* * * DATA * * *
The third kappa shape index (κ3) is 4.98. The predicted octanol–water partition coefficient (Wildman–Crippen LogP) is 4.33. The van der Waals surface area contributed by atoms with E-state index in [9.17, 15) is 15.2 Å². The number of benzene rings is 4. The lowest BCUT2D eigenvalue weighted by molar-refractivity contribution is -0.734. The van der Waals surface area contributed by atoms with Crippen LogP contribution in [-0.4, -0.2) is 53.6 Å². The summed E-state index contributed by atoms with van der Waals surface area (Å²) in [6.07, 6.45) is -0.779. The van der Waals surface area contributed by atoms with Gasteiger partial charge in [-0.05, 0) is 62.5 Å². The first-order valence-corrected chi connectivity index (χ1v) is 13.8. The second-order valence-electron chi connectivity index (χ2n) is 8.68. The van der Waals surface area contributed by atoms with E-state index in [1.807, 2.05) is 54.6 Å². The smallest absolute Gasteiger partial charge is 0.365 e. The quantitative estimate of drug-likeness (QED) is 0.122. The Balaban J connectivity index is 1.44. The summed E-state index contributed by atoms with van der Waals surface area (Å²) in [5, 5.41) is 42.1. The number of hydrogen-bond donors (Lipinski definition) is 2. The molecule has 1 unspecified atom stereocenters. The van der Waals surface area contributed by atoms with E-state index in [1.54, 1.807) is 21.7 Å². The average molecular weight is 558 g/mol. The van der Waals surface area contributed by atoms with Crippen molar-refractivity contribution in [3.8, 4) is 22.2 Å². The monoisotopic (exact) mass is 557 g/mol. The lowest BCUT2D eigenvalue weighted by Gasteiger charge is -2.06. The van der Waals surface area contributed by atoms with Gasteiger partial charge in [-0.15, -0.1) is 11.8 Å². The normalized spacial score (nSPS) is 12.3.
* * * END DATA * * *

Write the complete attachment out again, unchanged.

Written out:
The third kappa shape index (κ3) is 4.98. The predicted octanol–water partition coefficient (Wildman–Crippen LogP) is 4.33. The van der Waals surface area contributed by atoms with E-state index in [9.17, 15) is 15.2 Å². The number of benzene rings is 4. The lowest BCUT2D eigenvalue weighted by molar-refractivity contribution is -0.734. The van der Waals surface area contributed by atoms with Crippen LogP contribution in [-0.4, -0.2) is 53.6 Å². The summed E-state index contributed by atoms with van der Waals surface area (Å²) in [6.07, 6.45) is -0.779. The van der Waals surface area contributed by atoms with Gasteiger partial charge in [-0.05, 0) is 62.5 Å². The first-order valence-corrected chi connectivity index (χ1v) is 13.8. The second-order valence-electron chi connectivity index (χ2n) is 8.68. The van der Waals surface area contributed by atoms with E-state index in [1.807, 2.05) is 54.6 Å². The smallest absolute Gasteiger partial charge is 0.365 e. The quantitative estimate of drug-likeness (QED) is 0.122. The Balaban J connectivity index is 1.44. The summed E-state index contributed by atoms with van der Waals surface area (Å²) in [5, 5.41) is 42.1. The number of hydrogen-bond donors (Lipinski definition) is 2. The molecule has 1 unspecified atom stereocenters. The van der Waals surface area contributed by atoms with E-state index in [1.54, 1.807) is 21.7 Å². The average molecular weight is 558 g/mol. The van der Waals surface area contributed by atoms with Crippen molar-refractivity contribution in [3.8, 4) is 22.2 Å². The monoisotopic (exact) mass is 557 g/mol. The lowest BCUT2D eigenvalue weighted by Gasteiger charge is -2.06. The van der Waals surface area contributed by atoms with Gasteiger partial charge in [-0.15, -0.1) is 11.8 Å². The normalized spacial score (nSPS) is 12.3.